Crossing Bridges

Editorial Reviews

All Music Guide - Ken Dryden
Mark O'Connor is one of the most difficult musicians to categorize, especially when listening to a stunning release such as Crossing Bridges. Although his roots are in bluegrass, he is equally at home performing or composing jazz and classical music while freely mingling elements of each genre into a project. The violinist's meeting with violist Carla Cook and cellist Natalie Haas might be described as chamber music without boundaries. The opening medley of "Chief Sitting in the Rain" and "College Hornpipe" transforms two traditional bluegrass standards learned from O'Connor's mentor Benny Thomasson, with both Cook and Haas adding their stamp to the earlier version conceived...
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Editorial Reviews

All Music Guide - Ken Dryden
Mark O'Connor is one of the most difficult musicians to categorize, especially when listening to a stunning release such as Crossing Bridges. Although his roots are in bluegrass, he is equally at home performing or composing jazz and classical music while freely mingling elements of each genre into a project. The violinist's meeting with violist Carla Cook and cellist Natalie Haas might be described as chamber music without boundaries. The opening medley of "Chief Sitting in the Rain" and "College Hornpipe" transforms two traditional bluegrass standards learned from O'Connor's mentor Benny Thomasson, with both Cook and Haas adding their stamp to the earlier version conceived by O'Connor and bassist Edgar Meyer. "Blackberry Mull" was inspired by the old folk tune "Blackberry Blossom," which O'Connor re-harmonized during a trip to Scotland. "Appalachia Waltz" was recorded previously by O'Connor with cellist Yo-Yo Ma and Meyer, and it remains one of the most moving compositions in the violinist's vast repertoire. This slight change of instrumentation makes little difference; this interpretation ranks with his earlier recording. "F.C.'s Jig" is a playful duet by O'Connor and Cook, while the traditional folk favorite "Limerock" is a marvelous duet by the violinist and Haas. It is amusing to learn that some of Mark O'Connor's fans want to stick to just one musical genre. This virtuoso performer and composer seems driven to an impossibly higher level of accomplishment when working with players as accomplished as Carla Cook and Natalie Haas. This is yet another essential CD by the prolific violin master Mark O'Connor.
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Product Details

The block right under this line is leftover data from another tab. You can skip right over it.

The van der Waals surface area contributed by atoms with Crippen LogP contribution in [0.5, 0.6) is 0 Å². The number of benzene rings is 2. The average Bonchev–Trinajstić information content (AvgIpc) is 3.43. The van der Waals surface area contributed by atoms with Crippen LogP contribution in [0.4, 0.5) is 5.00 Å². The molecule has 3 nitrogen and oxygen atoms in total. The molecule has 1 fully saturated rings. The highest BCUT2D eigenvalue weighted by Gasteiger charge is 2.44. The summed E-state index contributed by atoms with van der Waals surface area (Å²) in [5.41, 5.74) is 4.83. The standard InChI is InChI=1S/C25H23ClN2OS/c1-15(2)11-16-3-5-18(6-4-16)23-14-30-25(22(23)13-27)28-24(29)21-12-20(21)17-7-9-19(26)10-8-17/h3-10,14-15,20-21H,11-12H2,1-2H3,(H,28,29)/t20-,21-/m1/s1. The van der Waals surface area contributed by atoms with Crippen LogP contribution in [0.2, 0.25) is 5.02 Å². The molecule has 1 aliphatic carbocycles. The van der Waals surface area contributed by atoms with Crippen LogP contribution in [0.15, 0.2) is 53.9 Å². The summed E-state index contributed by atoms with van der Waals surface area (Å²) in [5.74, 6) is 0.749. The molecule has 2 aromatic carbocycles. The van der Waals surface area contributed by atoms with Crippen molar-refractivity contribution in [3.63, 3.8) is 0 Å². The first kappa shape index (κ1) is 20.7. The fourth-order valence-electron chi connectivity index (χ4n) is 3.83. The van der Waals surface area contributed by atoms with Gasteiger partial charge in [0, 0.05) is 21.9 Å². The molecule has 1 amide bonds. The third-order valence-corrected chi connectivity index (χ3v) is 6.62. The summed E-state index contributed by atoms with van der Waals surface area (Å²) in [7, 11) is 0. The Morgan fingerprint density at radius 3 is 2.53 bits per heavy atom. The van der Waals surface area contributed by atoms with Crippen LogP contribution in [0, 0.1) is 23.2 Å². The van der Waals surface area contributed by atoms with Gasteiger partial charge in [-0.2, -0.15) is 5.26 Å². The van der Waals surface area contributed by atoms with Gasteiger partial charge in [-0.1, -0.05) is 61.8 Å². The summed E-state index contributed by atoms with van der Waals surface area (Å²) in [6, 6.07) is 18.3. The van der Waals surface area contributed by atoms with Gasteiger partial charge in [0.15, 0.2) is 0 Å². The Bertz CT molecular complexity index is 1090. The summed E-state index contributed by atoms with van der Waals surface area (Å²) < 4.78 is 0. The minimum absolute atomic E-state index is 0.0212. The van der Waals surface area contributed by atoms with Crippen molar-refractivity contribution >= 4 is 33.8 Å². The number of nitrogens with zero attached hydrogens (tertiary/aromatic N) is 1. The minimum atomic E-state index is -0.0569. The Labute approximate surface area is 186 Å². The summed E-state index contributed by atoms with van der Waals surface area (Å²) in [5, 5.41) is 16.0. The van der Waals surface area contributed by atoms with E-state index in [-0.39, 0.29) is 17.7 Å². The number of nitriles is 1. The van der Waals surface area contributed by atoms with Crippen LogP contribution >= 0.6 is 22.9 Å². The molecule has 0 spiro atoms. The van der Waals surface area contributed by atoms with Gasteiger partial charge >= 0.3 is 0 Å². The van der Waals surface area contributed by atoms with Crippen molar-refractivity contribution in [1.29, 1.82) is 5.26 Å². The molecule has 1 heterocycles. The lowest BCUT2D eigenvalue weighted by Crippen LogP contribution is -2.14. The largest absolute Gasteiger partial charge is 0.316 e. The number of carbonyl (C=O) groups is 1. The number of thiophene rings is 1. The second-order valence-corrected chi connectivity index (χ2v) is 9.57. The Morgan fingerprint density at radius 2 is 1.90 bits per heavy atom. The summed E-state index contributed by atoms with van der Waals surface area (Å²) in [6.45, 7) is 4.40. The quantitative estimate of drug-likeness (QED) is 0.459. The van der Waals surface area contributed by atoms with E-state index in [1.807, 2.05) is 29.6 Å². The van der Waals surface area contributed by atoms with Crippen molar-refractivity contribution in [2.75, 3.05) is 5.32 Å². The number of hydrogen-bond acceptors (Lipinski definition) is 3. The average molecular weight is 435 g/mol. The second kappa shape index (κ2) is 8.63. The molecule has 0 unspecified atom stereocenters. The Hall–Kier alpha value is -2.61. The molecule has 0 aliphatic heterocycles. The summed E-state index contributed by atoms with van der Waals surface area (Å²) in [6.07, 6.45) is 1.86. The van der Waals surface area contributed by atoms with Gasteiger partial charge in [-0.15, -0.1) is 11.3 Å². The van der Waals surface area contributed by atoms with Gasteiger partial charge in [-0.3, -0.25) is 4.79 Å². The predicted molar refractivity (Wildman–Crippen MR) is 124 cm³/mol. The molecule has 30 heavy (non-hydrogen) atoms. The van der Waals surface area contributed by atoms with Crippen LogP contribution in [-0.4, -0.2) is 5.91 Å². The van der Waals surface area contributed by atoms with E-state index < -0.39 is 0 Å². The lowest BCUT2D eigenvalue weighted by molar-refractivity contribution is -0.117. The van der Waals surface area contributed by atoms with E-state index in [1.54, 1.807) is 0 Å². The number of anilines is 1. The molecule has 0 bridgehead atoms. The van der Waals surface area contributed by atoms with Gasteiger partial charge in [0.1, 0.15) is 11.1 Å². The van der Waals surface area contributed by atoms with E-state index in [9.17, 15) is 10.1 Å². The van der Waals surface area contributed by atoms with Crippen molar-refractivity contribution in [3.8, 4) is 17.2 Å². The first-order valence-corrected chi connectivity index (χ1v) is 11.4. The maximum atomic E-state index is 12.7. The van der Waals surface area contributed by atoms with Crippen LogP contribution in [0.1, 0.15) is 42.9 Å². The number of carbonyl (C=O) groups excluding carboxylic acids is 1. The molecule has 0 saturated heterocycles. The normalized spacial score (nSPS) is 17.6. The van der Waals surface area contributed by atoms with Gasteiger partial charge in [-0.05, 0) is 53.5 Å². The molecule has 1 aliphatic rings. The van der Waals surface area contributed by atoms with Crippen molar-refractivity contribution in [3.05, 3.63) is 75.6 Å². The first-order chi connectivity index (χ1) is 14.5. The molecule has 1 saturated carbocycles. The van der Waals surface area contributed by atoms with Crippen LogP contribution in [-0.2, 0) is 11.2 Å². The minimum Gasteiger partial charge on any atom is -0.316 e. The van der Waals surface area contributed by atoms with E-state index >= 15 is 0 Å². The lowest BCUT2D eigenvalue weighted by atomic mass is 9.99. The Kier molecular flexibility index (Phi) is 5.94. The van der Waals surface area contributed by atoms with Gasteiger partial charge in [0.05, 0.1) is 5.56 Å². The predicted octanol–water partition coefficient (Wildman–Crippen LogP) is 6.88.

• Release Date: 11/2/2004
  • Label: Omac
  • UPC: 676519000178
  • Catalog Number: 17

Tracks

Disc 1
  1. 1 Chief Sitting in the Rain / College Hornpipe - Mark O'Connor's Appalachia Waltz Trio (5:28)
  2. 2 Blackberry Mull (after Blackberry Blossom) - Mark O'Connor's Appalachia Waltz Trio (8:03)
  3. 3 Appalachia Waltz, version for solo cello - Mark O'Connor's Appalachia Waltz Trio (7:21)
  4. 4 Old Country Fairytale, for violin, cello & double bass - Mark O'Connor's Appalachia Waltz Trio (9:29)
  5. 5 F.C.'s Jig, for violin & cello - Mark O'Connor's Appalachia Waltz Trio (3:22)
  6. 6 Poem for Carlita, for violin, cello & double bass - Mark O'Connor's Appalachia Waltz Trio (8:32)
  7. 7 Limerock - Mark O'Connor's Appalachia Waltz Trio (2:26)
  8. 8 Caprice for Three, for violin, cello & double bass - Mark O'Connor's Appalachia Waltz Trio (3:44)
  9. 9 Vistas, for violin, cello & double bass - Mark O'Connor's Appalachia Waltz Trio (10:26)
  10. 10 Olympic Reel (Medley) - Mark O'Connor's Appalachia Waltz Trio (14:59)
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Album Credits

Performance Credits
Mark O'Connor Primary Artist, Violin
Natalie Haas Cello
Technical Credits
Mark O'Connor Producer, Liner Notes
Jim McGuire Cover Photo
Charles Letourneau Management
Ellen Jones Pryor Publicity
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  • Anonymous

    Posted October 1, 2010

    Wonderful Fiddling!

    I am a total fiddle geek - I got hooked on Natalie MacMaster a while back and my friend recommended this to me. I fell in love with first the Olympic Reel, which Natalie MacMaster also performs. Then all the other songs drew me in with the cross between Celtic charm and the fiddle sounds of the Appalachians. Being both a fan of traditional Celtic music and Appalachian-style bluegrass, I definitely recommend this album!

    Was this review helpful? Yes  No   Report this review
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